Ballard is deeply concerned about the state of education in our city. [Ballard] Rule Number 3 emphasizes an educational level of achievement for our children which reflects the priority of its citizens. Ballard criticizes Peterson's focus on charter schools at the expense of IPS and the township schools. He supports a public-nonprofit partnership to support those schools, not seek to replace them.I pick up my Sunday Star this morning and read that Ballard has already decided to pick up where Peterson left off on charter schools. The Star's Andy Gammil writes:
The mayor's charter school board appears poised to endorse one final initiative under Mayor Bart Peterson, who for five years has been the only mayor in the country with the power to open the unusual public schools.
Mayor-elect Greg Ballard met with charter school leaders and pledged his support. But the charter system was launched under Peterson, so the change leaves questions, such as who will run his charter school office, how new schools will be approved and the fate of the Indianapolis Project School, which is up for approval this month . . .
Ballard, a Republican, has signaled he will not make any drastic changes when it comes to charter schools.
In a brief e-mail Friday, Ballard said that charter schools are a key part of his transition efforts and that he hopes to expand upon the foundation of charter schools already in place.
"Charter schools are a high-quality alternative to the present public school system," he said. "Education improves and accountability increases when parents are given a choice."
How could Ballard reverse his position so quickly on charter schools? I'll tell you. It's the same thing I've been saying since he announced members of his transition team who already convinced him he must abandon his support for repealing the property tax as he promised during the campaign. It's packed with lawyers and lobbyists who have a vested interest in protecting the status quo. Some of those team members represent these charter schools and are more interested in protecting the steady flow of legal and consulting fees fromtheir existence than fulfilling Ballard's pledge to improve IPS and the township schools. I don't see how you turn IPS or any of the township schools around if you continue to drain off good students and money for the charter schools, which always seem to have ties to politically-connected folks.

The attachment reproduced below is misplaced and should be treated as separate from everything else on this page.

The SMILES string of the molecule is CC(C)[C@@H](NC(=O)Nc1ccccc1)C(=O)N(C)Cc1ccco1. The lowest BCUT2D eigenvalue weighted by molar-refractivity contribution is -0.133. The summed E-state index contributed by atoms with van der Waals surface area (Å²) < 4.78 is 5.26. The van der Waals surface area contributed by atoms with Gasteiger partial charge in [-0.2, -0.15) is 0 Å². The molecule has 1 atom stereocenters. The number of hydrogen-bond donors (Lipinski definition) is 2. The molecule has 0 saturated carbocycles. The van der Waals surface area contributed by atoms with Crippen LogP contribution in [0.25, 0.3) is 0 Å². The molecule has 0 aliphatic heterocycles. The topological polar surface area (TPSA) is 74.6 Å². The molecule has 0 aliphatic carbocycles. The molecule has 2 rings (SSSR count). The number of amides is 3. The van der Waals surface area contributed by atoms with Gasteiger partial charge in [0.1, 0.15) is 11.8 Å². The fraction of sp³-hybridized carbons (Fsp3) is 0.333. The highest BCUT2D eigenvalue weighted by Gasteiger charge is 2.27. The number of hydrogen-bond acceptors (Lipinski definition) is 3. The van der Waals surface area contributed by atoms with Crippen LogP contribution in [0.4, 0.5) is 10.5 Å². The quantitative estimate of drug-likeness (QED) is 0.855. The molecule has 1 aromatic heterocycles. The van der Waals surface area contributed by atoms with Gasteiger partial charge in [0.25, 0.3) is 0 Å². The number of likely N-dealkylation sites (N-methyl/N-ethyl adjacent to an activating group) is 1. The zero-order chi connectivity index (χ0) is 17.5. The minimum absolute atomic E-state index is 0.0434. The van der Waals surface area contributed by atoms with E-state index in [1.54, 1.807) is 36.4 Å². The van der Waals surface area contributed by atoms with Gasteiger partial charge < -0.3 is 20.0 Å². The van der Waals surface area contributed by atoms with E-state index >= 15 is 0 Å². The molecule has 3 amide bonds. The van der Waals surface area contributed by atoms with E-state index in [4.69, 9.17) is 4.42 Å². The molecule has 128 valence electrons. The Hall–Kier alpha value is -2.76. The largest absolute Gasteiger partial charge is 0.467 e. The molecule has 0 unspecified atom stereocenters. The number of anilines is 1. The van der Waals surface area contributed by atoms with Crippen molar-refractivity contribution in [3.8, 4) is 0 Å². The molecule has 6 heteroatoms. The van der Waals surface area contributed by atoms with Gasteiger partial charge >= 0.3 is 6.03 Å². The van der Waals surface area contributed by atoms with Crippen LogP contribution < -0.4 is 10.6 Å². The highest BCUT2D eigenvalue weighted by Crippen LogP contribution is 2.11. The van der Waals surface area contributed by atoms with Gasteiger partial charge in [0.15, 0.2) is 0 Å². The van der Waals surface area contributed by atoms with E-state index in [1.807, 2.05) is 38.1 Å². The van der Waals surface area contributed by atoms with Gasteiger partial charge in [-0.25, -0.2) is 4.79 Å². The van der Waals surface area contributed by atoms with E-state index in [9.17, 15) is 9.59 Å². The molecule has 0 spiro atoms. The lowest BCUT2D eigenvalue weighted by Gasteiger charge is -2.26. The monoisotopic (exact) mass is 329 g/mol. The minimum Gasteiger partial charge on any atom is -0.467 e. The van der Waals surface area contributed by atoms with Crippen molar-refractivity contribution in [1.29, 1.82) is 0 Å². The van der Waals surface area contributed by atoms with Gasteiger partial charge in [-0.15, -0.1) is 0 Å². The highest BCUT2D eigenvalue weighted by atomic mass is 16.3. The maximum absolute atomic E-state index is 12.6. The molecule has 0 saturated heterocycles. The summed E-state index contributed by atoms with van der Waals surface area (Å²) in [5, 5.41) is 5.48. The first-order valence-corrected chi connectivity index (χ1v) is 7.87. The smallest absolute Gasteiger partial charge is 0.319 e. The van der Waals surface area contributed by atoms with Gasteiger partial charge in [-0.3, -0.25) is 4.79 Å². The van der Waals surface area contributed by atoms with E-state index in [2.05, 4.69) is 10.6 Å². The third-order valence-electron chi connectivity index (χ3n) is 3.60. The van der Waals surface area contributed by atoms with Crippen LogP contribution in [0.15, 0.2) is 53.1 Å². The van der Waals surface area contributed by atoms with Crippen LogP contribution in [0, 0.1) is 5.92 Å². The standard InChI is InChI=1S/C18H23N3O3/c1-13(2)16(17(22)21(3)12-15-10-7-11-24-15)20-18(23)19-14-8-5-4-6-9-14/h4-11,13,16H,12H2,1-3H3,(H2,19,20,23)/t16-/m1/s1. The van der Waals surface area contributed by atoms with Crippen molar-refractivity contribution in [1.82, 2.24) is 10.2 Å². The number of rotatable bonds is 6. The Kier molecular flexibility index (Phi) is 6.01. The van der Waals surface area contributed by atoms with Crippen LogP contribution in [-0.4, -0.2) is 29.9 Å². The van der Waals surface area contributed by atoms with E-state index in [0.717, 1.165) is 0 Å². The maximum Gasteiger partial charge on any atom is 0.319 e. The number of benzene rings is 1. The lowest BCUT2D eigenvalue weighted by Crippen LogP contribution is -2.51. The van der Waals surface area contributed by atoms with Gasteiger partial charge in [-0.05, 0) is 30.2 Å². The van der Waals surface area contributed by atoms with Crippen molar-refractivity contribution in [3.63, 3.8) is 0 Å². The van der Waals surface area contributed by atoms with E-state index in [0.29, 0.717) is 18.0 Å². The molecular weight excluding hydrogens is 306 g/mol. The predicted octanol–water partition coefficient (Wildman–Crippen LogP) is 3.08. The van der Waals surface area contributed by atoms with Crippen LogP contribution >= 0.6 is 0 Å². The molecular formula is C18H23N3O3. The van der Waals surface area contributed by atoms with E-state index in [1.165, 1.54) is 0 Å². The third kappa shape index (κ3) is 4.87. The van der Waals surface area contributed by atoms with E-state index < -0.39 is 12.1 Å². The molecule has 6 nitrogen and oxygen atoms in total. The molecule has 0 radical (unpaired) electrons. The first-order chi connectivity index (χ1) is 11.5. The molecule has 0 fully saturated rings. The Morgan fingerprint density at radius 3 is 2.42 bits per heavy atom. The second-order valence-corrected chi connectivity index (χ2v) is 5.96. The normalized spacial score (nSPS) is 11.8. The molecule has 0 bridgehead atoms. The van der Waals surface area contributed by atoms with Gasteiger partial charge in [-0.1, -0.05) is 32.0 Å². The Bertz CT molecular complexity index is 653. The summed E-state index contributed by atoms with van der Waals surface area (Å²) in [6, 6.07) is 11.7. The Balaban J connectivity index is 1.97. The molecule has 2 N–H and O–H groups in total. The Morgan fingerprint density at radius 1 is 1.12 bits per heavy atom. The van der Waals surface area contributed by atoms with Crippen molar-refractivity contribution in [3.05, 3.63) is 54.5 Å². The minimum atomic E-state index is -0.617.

And what about Ballard's pledge to reduce spending by 10%? A whole new bureaucracy has been created within the Mayor's office to oversee Indianapolis' charter schools under Peterson's tenure, creating competing educational authorities in the city. "Peterson's office oversees 16 charter schools, although it has granted a few more charters than that during the years," Gammill writes. He adds, "It shut down one of its schools, the Flanner House Higher Learning Center, in 2005 after it was found to have falsified enrollment records." Flanner House received more than $700,000 in state school funds than it should have because it overstated its enrollment. The Star's Kim Hooper wrote about the problem the charter schools posed to IPS a few years back:
The drain on IPS is already apparent. More students attend the charter schools than attend 67 of the state’s 293 traditional school districts, including the tiny Eminence and Southwestern districts in the metro area. All five mayor-sponsored charters are within IPS’ boundaries. And more than three-quarters of charter students live within the IPS district. At a sixth local charter, the Irvington Community School, which was approved by Ball State University, just 12 of 129 students live outside IPS attendance boundaries. The result: Schools like IPS’ School 103, which saw 39 students move to a new charter two miles away this year, are facing the prospect that, if charters continue unchecked, they might have to close. ”I’ve got to have a plan to keep my school open,” said Principal Toni Trice, who lost three teachers to other district schools due to declining enrollment. She also stands to lose $80,000 in federal funds because of the decline, and that will cost her a fourth teacher.Indeed, IPS has just recently announced the closing of eight more schools. And the jury is still out on whether charter schools are doing any better educating children than the public school systems. It seems to depend on who is preparing the statistics. As Gammill's story points out, White has asked for a moratorium on the opening of new charter schools in Indianapolis. After reading this morning's article, I suspect White is wondering if he hadn't just lost his new-found friend, Mayor-elect Greg Ballard.